TRENTON — Discounting the barrage of negative news about New Jersey’s fiscal picture — including an increase in the unemployment rate — Gov. Chris Christie today touted numbers that show the state created 17,600 new jobs in May.
The number represents 25 percent of all the jobs created in the country last month and the state’s biggest one-month boost in seven years, New Jersey Labor Department data show.
“All of the rooting against New Jersey’s comeback,” he said in a statehouse news conference, “all of the poor-mouthing that’s going on down the hall, purely for political purposes, once again has show by statistics from the Obama labor department, to be nothing but pure partisan politics.”
During the 12-minute announcement, he did not address a deal Democrats are expected to hammer out today that could make a tax cut contingent on revenue growth or another economic trigger.
He framed the state’s 0.1 percent uptick in unemployment to 9.2 percent as a good thing: “It’s another sign of how optimistic people are in this state. They’re regaining their confidence, they’re reentering the workforce, growing more optimistic about finding jobs again.”
He made no mention of a report released this week by the National Association of State Budget Officers that shows in the current year New Jersey is one of 13 states with lower-than-expected revenue collections. In addition the report shows Christie is projecting higher spending increases than any other governor in the country for next fiscal year.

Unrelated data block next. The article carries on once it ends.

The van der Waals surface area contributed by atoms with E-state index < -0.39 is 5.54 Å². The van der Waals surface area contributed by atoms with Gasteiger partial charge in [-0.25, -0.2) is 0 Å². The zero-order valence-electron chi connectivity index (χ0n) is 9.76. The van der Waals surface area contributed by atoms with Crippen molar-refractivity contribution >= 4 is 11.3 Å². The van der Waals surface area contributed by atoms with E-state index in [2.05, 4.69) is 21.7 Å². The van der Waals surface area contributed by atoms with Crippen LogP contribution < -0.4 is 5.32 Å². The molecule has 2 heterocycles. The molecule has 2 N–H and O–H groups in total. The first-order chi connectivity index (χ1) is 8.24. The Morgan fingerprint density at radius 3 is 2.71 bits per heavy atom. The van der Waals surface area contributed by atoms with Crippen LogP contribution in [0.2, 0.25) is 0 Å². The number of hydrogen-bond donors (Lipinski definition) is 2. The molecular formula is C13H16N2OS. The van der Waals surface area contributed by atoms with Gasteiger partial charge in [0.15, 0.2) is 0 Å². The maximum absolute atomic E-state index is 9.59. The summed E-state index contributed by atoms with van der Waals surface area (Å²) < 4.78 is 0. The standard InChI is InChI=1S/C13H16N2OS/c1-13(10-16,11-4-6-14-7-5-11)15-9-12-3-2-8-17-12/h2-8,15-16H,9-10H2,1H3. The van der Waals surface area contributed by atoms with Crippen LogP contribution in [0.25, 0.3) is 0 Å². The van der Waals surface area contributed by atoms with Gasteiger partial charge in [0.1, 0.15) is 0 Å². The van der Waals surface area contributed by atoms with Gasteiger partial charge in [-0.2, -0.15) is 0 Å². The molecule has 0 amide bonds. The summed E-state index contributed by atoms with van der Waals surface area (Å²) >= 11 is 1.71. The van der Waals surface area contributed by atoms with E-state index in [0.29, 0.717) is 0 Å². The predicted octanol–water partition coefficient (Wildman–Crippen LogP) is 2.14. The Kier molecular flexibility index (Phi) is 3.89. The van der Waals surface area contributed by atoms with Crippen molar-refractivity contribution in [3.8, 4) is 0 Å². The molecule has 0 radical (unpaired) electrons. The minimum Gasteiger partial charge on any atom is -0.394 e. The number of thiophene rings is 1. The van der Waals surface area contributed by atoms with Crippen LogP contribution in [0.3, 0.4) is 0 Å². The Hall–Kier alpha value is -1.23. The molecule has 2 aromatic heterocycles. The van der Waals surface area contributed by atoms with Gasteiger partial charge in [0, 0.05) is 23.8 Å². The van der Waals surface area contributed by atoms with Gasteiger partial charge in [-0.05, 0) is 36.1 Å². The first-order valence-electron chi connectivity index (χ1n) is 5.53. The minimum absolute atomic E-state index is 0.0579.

Also absent from the announcement was the gulf between the Republican governor’s projections and those of the nonpartisan Office of Legislative Services. The Christie administration expects a $705 million revenue shortfall, while the OLS expects collections to come up $1.4 billion short.
Instead, the Republican governor painted Democrats in the Legislature and former Gov. Jon Corzine with the same brush.
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“These are the same people, the people who presided over this Corzine-era jobless activity who now want you to trust them to be the deciders over how the economy is going and whether New Jersey is really in the midst of a comeback,” he said. “Incredible.”
Assemblyman John Wisniewski, chairman of the state Democrats, noted the state’s unemployment rate is now a full percentage point behind the national average of 8.2 percent, and lags behind that of neighboring states.
“His policies have had one goal and one goal only, to put him in position to run for national office,” he said. “They have nothing to do with making the live of the average New Jersey family better … It has everything to do with giving him talking points so that when he goes to CPAC or any other conservative organization he can thump his chest and say, look at me, I’ve got the credentials you need to consider me for national office.”
Yet Christie called Democrats “pessimistic.”
“I choose optimism about New Jersey and its people,” he said. “Instead of, like Assembly Democrats, rooting for failure.”
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